There’s a natural tendency to take a pause, exhale, and admire the work done when an accomplishment is achieved. After all of the labor, sweat, and sometimes blood and tears that go into arriving at a major milestone or having a grand project finished, a break is deserved to appreciate where one is now compared to where they once were.
Just don’t tell that to Regan Reid.
Heading into his second summer with the Dirtbags, Reid, a junior shortstop at T L Hanna High School in Anderson, S.C., is determined to make the most of his final go with the organization. That means embracing every game, playing with maximum effort, and doing whatever it takes to lead the Dirtbags to victory, even though he has already issued a verbal commitment to Clemson.
“I always tell myself I haven’t made it, even though I am committed, Reid said. “I take it as I just have my foot in the door, so I still have every shot and opportunity to still impress everybody as much as I can.”
On the subject of impressions, Reid made an immediate one in the fall of 2016, which opened the door for him to be a Dirtbag.
Participating in Impact Baseball’s end-of-fall college coaches camp, Reid’s athletic ability and mental makeup stood out in the eyes of Dirtbags General Manager Trey Daly, providing an opportunity for the slick-fielding middle infielder to join the nationally-renowned organization. The first impressions were mutual, the interaction with Daly was Reid’s first experience with the Dirtbags, and as the GM liked what he saw in the player, soon the player would appreciation what Daly and the Dirtbags stand for.
“The first time I came in contact with the Dirtbags was at [Impact’s camps] in Myrtle Beach. I didn’t even know who the Dirtbags were, but I got to meet Trey Daly, he said I could play with them.”
In Reid, Daly saw a player “who coaches love to coach,” where “effort is never a question”.” With good actions and range up the middle, Reid is capable of sticking in the heart of the diamond in the toughest of college baseball conferences. Instantly Daly knew Reid could make an impact at the southeast’s major programs and went to bat for him.
“I was really impressed with Trey,” Reid said. “I knew Trey for maybe two weeks at the most, I had never played a game with the Dirtbags and he already got me in contact with Clemson, Carolina, Coastal, a lot of the in-state schools…he had never really seen me play a game, but he just believed in me, step forth and got the contacts.”
After believing the Dirtbags could help him grow as a player, Reid’s first summer with the organization came as a member of Ryan Falcon’s 16u team. Although a newcomer, Reid quickly became one of the guys, finding himself embraced with open arms.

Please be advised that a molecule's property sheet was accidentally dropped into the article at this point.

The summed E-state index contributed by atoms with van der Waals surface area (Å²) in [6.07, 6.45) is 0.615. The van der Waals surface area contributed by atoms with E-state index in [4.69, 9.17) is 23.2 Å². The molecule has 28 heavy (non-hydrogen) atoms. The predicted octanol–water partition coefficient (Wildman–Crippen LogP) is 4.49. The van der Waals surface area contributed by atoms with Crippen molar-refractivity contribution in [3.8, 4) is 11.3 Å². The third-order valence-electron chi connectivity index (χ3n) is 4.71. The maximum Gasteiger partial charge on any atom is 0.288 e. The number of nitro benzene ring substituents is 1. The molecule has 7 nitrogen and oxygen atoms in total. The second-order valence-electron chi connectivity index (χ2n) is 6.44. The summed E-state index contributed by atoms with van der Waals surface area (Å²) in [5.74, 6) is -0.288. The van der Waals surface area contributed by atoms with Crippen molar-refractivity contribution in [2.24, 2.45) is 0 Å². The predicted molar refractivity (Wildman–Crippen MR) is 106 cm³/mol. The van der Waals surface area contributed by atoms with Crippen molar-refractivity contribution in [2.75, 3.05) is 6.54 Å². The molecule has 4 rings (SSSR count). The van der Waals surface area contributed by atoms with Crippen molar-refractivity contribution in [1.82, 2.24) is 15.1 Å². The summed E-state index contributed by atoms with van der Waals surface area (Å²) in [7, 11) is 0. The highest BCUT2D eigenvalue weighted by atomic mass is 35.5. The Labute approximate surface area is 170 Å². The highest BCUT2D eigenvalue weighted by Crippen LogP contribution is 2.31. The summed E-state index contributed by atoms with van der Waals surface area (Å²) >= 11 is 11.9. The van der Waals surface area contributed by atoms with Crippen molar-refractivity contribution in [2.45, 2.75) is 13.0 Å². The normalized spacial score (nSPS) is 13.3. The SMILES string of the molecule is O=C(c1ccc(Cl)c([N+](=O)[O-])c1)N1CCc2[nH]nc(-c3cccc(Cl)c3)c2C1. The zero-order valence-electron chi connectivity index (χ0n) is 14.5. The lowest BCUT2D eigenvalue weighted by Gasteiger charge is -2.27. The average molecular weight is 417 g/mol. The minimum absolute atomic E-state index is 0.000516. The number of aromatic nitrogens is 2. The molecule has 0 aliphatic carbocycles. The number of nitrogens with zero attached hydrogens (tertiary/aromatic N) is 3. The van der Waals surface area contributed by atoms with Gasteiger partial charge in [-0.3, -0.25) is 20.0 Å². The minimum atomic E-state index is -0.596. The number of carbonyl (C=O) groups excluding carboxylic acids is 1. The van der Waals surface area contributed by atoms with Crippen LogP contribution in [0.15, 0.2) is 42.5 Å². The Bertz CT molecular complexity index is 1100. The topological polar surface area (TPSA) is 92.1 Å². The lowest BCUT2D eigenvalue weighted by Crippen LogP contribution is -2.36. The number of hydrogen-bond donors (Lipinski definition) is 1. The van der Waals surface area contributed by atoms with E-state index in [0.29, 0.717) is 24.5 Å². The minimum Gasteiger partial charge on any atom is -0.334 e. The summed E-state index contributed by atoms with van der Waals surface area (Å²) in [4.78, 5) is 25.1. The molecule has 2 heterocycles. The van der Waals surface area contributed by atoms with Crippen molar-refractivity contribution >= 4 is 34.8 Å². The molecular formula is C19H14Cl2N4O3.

“On Coach Falcon’s team, we were the top team, but nobody was selfish or stubborn,” Reid said. “I came into open arms. They weren’t jealous of anything, if you got a good hit they were the first to tell you good job. I came in hitting three and four-hole, playing shortstop and nobody was mad about it, they were just out there ready to win, they didn’t care who were playing.”
In the fall, Reid joined the 17u All-Black team as they participated in the World Wood Bat Association World Championship in Jupiter, Fla. A year after winning the toughest travel baseball tournament in the world, the Dirtbags were unable to defend their crown, leaving Florida with only one victory. With that experience, Reid, who Daly says represents everything the Dirtbags name stands for, is ready to take on his second summer with the Dirtbags and make sure he can add to the program’s storied legacy.
“[Before last year] I never played showcased, I just played local legion ball,” Reid said. “Last year was kind of surreal, when we walked into the tournaments and everybody kind of turns their head because they know the wild uniforms are the Dirtbags coming in.
“I’m looking forward to getting back with the team I started with because we all believe we’re really good, they played for a really long time together and I’m really comfortable with them now, I feel like we’re going to gel well and be able to play well.”
That doesn’t sound like a player easing into his final summer, that’s Regan Reid, a player wanting to continue to get better and achieve more.